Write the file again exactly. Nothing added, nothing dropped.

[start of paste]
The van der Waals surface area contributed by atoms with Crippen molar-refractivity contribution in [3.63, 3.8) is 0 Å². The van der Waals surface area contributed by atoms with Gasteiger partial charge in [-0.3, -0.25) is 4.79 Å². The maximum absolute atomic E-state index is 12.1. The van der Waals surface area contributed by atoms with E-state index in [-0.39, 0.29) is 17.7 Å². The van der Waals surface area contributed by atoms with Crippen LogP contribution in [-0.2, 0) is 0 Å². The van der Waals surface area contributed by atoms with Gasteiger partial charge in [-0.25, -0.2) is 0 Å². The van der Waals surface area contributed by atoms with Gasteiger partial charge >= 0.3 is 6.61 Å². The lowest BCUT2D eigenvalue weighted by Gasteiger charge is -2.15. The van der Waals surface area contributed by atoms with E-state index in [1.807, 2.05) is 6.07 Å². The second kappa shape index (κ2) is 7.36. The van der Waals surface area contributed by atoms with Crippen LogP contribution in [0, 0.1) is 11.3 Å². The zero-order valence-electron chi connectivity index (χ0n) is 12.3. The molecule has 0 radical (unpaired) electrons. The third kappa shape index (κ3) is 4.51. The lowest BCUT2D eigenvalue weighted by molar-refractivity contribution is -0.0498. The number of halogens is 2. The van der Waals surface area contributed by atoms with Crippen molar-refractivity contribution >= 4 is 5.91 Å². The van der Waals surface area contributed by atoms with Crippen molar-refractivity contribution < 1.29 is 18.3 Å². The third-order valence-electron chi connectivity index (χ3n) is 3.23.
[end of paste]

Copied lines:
The van der Waals surface area contributed by atoms with Crippen molar-refractivity contribution in [3.63, 3.8) is 0 Å². The van der Waals surface area contributed by atoms with Gasteiger partial charge in [-0.3, -0.25) is 4.79 Å². The maximum absolute atomic E-state index is 12.1. The van der Waals surface area contributed by atoms with E-state index in [-0.39, 0.29) is 17.7 Å². The van der Waals surface area contributed by atoms with Crippen LogP contribution in [-0.2, 0) is 0 Å². The van der Waals surface area contributed by atoms with Gasteiger partial charge in [-0.25, -0.2) is 0 Å². The van der Waals surface area contributed by atoms with Gasteiger partial charge >= 0.3 is 6.61 Å². The lowest BCUT2D eigenvalue weighted by Gasteiger charge is -2.15. The van der Waals surface area contributed by atoms with E-state index in [1.807, 2.05) is 6.07 Å². The second kappa shape index (κ2) is 7.36. The van der Waals surface area contributed by atoms with Crippen LogP contribution in [0, 0.1) is 11.3 Å². The zero-order valence-electron chi connectivity index (χ0n) is 12.3. The molecule has 0 radical (unpaired) electrons. The third kappa shape index (κ3) is 4.51. The lowest BCUT2D eigenvalue weighted by molar-refractivity contribution is -0.0498. The number of halogens is 2. The van der Waals surface area contributed by atoms with Crippen molar-refractivity contribution >= 4 is 5.91 Å². The van der Waals surface area contributed by atoms with Crippen molar-refractivity contribution < 1.29 is 18.3 Å². The third-order valence-electron chi connectivity index (χ3n) is 3.23.